GIANT badminton birdies land in Kansas City!''
This is the story the grocery store tabloids missed, preoccupied as they are with a celebrity murder, miracle cures, and the usual round of Elvis sightings.
Four huge shuttlecocks, created by pop art provocateur Claes Oldenburg and his wife and collaborator, Coosje van Bruggen, were recently installed on the spacious lawn of the Nelson-Atkins Museum of Art, this city's premier institution of high culture.
In general, people in Kansas City are polite, easy-going, not overly opinionated. There aren't many local issues that raise the temperature and quicken the pulse.
Riverboat gambling was hot for a while. The alleged take-over of the Republican Party in a suburban Kansas county by religious conservatives produced some weeping and gnashing of teeth. But nothing in the four years I have lived here has produced as intense or as prolonged a debate as the pending arrival of the ``Shuttlecocks.''
Commissioning of the giant sculptures, each nearly 18 feet high and 16 feet in diameter, was announced in early 1992. Suddenly, everyone became an art critic. So preoccupied was the public over questions of art and aesthetics, Kansas City resembled turn-of-the-century Paris. Calls poured into the museum at a rate unprecedented for an art acquisition. It seemed as though everyone had an opinion - a strong one. A survey conducted by a local newspaper columnist found all respondents to be passionate partisans, about evenly divided between ``yea'' and ``nay.'' Supporters praised the sense of fun the huge birdies would lend to a museum whose grand, formal edifice, set atop a hill, gives the institution an austere image.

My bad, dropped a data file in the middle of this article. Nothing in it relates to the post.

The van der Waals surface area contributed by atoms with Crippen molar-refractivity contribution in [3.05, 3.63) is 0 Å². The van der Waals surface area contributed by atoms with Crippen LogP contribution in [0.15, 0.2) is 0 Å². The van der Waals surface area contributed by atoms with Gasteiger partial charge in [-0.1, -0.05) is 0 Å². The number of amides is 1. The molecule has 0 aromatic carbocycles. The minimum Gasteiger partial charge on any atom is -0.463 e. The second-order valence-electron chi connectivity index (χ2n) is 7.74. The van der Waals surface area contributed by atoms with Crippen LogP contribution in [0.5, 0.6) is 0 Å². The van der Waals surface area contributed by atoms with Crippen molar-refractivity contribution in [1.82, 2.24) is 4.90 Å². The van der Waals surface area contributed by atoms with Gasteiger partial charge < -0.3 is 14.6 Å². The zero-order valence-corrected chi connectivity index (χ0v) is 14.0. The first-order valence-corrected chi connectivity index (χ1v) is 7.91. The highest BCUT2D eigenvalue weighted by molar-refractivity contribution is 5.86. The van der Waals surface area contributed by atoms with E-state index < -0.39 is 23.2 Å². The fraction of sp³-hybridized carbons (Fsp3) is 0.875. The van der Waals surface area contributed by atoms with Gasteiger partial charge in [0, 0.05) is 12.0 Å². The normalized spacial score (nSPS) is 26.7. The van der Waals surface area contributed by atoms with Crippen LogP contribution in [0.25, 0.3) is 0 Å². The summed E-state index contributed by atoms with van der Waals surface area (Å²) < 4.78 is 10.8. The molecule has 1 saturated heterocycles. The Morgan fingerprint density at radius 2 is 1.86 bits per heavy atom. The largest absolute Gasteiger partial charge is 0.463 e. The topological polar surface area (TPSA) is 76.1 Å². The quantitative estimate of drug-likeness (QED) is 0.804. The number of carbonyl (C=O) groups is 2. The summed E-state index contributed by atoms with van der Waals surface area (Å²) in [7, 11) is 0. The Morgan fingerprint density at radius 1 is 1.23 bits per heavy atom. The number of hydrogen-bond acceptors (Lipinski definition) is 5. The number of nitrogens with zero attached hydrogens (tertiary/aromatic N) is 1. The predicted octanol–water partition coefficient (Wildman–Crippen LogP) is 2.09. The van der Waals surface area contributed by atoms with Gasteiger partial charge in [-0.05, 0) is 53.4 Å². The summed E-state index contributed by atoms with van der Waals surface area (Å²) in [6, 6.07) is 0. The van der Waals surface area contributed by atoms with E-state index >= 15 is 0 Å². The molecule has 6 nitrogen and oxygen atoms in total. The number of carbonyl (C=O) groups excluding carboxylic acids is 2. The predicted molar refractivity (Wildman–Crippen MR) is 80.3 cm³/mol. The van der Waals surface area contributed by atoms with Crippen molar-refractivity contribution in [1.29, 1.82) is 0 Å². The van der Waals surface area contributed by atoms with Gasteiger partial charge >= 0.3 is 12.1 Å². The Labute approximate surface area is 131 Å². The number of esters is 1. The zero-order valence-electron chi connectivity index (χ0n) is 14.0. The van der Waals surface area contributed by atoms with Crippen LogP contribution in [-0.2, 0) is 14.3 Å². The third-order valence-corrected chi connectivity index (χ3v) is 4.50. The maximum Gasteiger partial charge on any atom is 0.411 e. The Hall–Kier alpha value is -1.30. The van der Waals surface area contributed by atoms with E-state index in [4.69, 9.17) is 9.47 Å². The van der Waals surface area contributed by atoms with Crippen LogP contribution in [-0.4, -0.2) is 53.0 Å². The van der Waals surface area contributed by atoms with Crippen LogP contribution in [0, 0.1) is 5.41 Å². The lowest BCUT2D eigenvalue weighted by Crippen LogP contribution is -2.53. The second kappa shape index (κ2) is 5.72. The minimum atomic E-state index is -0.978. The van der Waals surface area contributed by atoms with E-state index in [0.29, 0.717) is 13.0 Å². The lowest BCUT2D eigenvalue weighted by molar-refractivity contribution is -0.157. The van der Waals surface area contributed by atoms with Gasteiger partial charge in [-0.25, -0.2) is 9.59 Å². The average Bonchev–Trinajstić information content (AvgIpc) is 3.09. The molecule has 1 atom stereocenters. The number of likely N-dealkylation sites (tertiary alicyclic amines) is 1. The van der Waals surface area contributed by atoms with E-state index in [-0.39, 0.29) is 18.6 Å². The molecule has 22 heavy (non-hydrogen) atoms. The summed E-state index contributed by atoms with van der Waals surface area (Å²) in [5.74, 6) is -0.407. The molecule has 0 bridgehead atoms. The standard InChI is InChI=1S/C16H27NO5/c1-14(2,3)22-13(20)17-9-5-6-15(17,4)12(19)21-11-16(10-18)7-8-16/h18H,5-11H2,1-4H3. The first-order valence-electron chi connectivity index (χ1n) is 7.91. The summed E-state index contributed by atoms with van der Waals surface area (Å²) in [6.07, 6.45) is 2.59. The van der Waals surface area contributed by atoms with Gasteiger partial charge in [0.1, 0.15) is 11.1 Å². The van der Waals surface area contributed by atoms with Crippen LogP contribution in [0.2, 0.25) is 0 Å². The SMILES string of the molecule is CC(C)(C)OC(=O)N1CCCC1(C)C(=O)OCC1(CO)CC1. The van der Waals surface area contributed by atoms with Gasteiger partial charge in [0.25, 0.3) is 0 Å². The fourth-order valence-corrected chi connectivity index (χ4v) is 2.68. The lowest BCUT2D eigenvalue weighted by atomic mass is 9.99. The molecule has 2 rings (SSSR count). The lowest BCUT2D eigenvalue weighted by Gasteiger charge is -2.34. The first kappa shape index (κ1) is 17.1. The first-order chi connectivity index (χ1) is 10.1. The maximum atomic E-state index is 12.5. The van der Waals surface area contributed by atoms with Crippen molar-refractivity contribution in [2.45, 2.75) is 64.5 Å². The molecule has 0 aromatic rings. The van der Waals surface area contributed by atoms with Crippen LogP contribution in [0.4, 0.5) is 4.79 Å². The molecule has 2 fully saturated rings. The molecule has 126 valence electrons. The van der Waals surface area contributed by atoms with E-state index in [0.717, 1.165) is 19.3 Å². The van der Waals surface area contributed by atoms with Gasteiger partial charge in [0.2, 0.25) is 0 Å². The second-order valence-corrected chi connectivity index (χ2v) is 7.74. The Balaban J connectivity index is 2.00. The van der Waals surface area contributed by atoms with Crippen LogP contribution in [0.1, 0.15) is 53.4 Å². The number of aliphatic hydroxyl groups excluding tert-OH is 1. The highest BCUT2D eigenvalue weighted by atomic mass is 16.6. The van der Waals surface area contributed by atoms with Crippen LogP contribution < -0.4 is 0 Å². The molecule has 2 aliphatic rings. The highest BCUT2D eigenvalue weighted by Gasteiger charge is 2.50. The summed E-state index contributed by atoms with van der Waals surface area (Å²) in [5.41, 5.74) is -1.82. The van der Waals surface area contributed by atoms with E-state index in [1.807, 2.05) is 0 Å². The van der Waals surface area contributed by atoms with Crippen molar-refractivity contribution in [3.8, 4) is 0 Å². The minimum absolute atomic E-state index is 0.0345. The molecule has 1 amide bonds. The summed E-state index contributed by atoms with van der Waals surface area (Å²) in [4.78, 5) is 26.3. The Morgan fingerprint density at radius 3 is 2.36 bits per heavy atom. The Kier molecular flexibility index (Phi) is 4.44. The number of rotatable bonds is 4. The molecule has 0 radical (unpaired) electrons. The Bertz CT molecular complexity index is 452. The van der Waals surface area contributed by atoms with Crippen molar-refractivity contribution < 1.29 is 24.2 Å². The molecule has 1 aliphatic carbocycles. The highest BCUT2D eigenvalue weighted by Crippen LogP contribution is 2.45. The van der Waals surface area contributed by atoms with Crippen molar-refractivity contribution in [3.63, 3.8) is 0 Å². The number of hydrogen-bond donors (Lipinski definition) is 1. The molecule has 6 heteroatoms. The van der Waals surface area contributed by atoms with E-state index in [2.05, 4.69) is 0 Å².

``Art is fun,'' the birdies will proclaim to passersby. ``It is not just for elitists anymore.'' The installation, the work of a world-renowned artist who created a giant baseball bat in Chicago and a huge spoon and cherry in Minneapolis, will fit in well with the Nelson-Atkin's new emphasis on contemporary sculpture. But two-and-a-half-ton birdies are not everyone's idea of fun. ``It would be like putting a Ferris wheel in front of Versailles,'' one detractor said.
Although the entire cost of the installation was to be paid for by a then-anonymous donor, the land upon which the museum is situated is public, controlled by the city parks department. Probably the major concern was that the pieces would clutter the large, open expanse south of the museum. ``The Nelson Gallery's front lawn does not need to be cluttered with silly pop-art,'' sniffed a newspaper editorial entitled ``Shuttlecock Kitsch.''
Many agreed, including the chairman of the Board of Parks and Recreation Commissioners. But the proposal was heartily endorsed by the museum, a local arts commission, leaders of the surrounding residential neighborhoods, and citizens from all across the metropolitan area.
Debate raged. Sparks flew. The donor, revealed to be a local businessman who is a longtime patron of the arts, became concerned about bad publicity. He announced that he was rethinking his offer. Compromises were made on the placement of the pieces so as to leave open a wider area than was originally planned. Letters were written, calls made, spleens vented. In the end, the birdies won out.
The ``Shuttlecocks'' are here now, one nose down, one pointing straight up, the others resting at angles and looking remarkably lightweight on their two-ton ``feathers.'' Scattered over 17 acres, with the classical edifice of the museum serving as a ``net,'' they look like the detritus of a huge afternoon picnic. And after four weeks with no sign of the leviathans disappearing, it appears they are here to stay.